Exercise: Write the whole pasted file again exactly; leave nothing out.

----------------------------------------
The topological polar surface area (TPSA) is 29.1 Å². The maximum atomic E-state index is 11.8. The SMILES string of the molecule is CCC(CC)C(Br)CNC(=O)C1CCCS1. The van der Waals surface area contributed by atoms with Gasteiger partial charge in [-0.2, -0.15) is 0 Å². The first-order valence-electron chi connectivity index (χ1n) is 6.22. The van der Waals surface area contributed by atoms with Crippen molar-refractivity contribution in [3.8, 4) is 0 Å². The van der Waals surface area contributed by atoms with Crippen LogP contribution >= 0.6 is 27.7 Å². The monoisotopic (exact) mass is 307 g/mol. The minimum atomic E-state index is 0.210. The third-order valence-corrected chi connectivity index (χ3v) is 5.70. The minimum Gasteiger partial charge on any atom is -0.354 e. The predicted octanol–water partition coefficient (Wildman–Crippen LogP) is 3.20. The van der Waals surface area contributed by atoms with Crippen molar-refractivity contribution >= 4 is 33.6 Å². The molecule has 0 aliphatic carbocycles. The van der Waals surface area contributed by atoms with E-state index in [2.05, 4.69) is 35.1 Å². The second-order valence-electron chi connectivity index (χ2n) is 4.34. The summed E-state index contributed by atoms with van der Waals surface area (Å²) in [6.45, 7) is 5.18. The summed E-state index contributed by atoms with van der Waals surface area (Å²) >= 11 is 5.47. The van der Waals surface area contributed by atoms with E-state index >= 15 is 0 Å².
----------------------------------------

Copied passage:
The topological polar surface area (TPSA) is 29.1 Å². The maximum atomic E-state index is 11.8. The SMILES string of the molecule is CCC(CC)C(Br)CNC(=O)C1CCCS1. The van der Waals surface area contributed by atoms with Gasteiger partial charge in [-0.2, -0.15) is 0 Å². The first-order valence-electron chi connectivity index (χ1n) is 6.22. The van der Waals surface area contributed by atoms with Crippen molar-refractivity contribution in [3.8, 4) is 0 Å². The van der Waals surface area contributed by atoms with Crippen LogP contribution >= 0.6 is 27.7 Å². The monoisotopic (exact) mass is 307 g/mol. The minimum atomic E-state index is 0.210. The third-order valence-corrected chi connectivity index (χ3v) is 5.70. The minimum Gasteiger partial charge on any atom is -0.354 e. The predicted octanol–water partition coefficient (Wildman–Crippen LogP) is 3.20. The van der Waals surface area contributed by atoms with Crippen molar-refractivity contribution >= 4 is 33.6 Å². The molecule has 0 aliphatic carbocycles. The van der Waals surface area contributed by atoms with E-state index in [2.05, 4.69) is 35.1 Å². The second-order valence-electron chi connectivity index (χ2n) is 4.34. The summed E-state index contributed by atoms with van der Waals surface area (Å²) in [6.45, 7) is 5.18. The summed E-state index contributed by atoms with van der Waals surface area (Å²) >= 11 is 5.47. The van der Waals surface area contributed by atoms with E-state index >= 15 is 0 Å².